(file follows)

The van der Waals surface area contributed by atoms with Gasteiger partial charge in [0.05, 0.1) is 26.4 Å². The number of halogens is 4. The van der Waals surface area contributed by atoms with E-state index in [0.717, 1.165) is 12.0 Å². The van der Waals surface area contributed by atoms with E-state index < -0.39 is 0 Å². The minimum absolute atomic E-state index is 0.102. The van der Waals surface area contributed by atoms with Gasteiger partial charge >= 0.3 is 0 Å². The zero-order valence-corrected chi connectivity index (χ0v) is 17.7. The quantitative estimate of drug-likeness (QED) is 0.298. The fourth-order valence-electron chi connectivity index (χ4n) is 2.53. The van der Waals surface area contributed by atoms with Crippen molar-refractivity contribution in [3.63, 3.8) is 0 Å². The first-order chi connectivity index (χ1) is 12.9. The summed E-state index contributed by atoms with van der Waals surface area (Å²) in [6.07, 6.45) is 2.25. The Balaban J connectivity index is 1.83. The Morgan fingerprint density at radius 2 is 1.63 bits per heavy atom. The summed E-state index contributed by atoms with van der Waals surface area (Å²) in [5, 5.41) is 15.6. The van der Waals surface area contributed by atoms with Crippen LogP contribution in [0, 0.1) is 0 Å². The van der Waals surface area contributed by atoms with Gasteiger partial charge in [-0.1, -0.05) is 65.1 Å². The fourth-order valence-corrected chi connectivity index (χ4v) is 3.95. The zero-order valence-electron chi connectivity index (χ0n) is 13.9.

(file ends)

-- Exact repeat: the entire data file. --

The van der Waals surface area contributed by atoms with Gasteiger partial charge in [0.05, 0.1) is 26.4 Å². The number of halogens is 4. The van der Waals surface area contributed by atoms with E-state index in [0.717, 1.165) is 12.0 Å². The van der Waals surface area contributed by atoms with E-state index < -0.39 is 0 Å². The minimum absolute atomic E-state index is 0.102. The van der Waals surface area contributed by atoms with Gasteiger partial charge >= 0.3 is 0 Å². The zero-order valence-corrected chi connectivity index (χ0v) is 17.7. The quantitative estimate of drug-likeness (QED) is 0.298. The fourth-order valence-electron chi connectivity index (χ4n) is 2.53. The van der Waals surface area contributed by atoms with Crippen molar-refractivity contribution in [3.63, 3.8) is 0 Å². The first-order chi connectivity index (χ1) is 12.9. The summed E-state index contributed by atoms with van der Waals surface area (Å²) in [6.07, 6.45) is 2.25. The Balaban J connectivity index is 1.83. The Morgan fingerprint density at radius 2 is 1.63 bits per heavy atom. The summed E-state index contributed by atoms with van der Waals surface area (Å²) in [5, 5.41) is 15.6. The van der Waals surface area contributed by atoms with Crippen LogP contribution in [0, 0.1) is 0 Å². The van der Waals surface area contributed by atoms with Gasteiger partial charge in [-0.1, -0.05) is 65.1 Å². The fourth-order valence-corrected chi connectivity index (χ4v) is 3.95. The zero-order valence-electron chi connectivity index (χ0n) is 13.9.